From downtown Berlin to rural Africa, people seem to like smart phones, but often they can't afford them. A Chinese mobile manufacturer has cornered the market for cheap smart phones in Kenya with a sleek, bright unit called the IDEOS. At about $80.00 (€55.00), it's not exactly a steal for the average resident in Kenya, where some two-thirds of the population lives on less than $2.00 per day. But since the IDEOS launched there this February, more than 350,000 Kenyans have snapped it up.
German consumers can get in on the bargain starting Sept. 1. The Chinese company, Huawei, will launch a similar discount Android phone called the IDEOS X3 as part of a package through Lidl, a German discount supermarket chain. It will cost about €100.
"The market for smart phones is definitely in a transitional phase," Lars-Christian Weisswange, a vice president at Huawei's Western European division, told SPIEGEL ONLINE. The company is betting that consumers will aim for affordable rather than luxury-brand smart phones.
"More and more people are realizing the benefit of mobile Internet," says Weisswange -- especially in African countries like Kenya, where mobile phones are popular to start with. Since many African countries lack solid land-line infrastructure, and computers are expensive, Internet-ready mobile phones are a growing market.
They're even popular for banking transactions, which can save rural residents long treks to the nearest branch or ATM. The Kenyan mobile company Safaricom, for example, has developed a cash-transfer system called M-Pesa that allows customers of a given business to use their phones as mobile wallets.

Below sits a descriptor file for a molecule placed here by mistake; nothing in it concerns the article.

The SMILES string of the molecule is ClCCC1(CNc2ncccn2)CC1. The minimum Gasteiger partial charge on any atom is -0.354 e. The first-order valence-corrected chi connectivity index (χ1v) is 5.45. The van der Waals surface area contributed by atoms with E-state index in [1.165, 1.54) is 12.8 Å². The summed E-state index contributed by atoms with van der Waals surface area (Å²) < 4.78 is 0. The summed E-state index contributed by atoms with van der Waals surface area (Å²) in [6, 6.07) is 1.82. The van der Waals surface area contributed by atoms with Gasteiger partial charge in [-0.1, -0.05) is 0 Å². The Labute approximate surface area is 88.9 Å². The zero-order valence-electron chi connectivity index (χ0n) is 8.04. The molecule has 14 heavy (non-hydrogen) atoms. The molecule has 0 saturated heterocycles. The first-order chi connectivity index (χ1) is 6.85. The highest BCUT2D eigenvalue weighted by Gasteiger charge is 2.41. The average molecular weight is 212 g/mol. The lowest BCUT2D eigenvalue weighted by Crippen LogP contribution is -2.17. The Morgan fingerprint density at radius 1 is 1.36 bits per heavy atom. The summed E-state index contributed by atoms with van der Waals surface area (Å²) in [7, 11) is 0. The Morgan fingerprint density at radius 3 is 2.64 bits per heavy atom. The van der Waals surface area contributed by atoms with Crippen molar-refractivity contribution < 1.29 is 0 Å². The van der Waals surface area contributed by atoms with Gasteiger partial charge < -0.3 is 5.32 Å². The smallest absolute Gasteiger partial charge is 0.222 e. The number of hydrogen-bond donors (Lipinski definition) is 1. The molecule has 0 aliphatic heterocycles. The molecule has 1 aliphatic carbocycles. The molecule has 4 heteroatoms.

African Android Apps
Android is the continent's latest mobile obsession. Google launched a contest for Android app development in sub-Saharan Africa this year. "At every Google event in Africa, Android is the most popular topic," Google Program Manager Bridgette Sexton said in a statement announcing the contest this spring.
Current finalists include "Rush Hour," from Kenya, which helps users navigate the streets of Nairobi, and "Setswana Phrases," a phrase dictionary of the Setswana language submitted from Malawi. Competition winners, who will receive an Android and $25,000, will be announced Sept. 12.
In June, a similar contest awarded its top prize of $25,000 to Medkenya, a health care advice app that connects patients and doctors. The contest was arranged by iHub, an organization that brings together investors and entrepreneurs, and according to a report in MIT's Technology Review, the app's developers have established a cooperation with the Kenyan health ministry in hopes of developing affordable and accessible health information for Kenyans.
From Africa to Germany: Same Android, Different Apps
Agriculture is another hot sector for African app developers: The popular "M-Farm" helps farmers find current market prices or or even customers for their products. Other agricultural apps provide information on pests or plant diseases, collecting and disseminating data on these trends and providing tips for prevention.
Cheap smart phones are not just a status symbol in Africa, in other words: They can help people help themselves. In some ways Africans have simply skipped the idea of a personal computer, which are still a staple in industrialized nations.
Huawei is betting the discount phones will catch on in Germany, too, though one commonly voiced complaint is sure to be universal: the short battery life.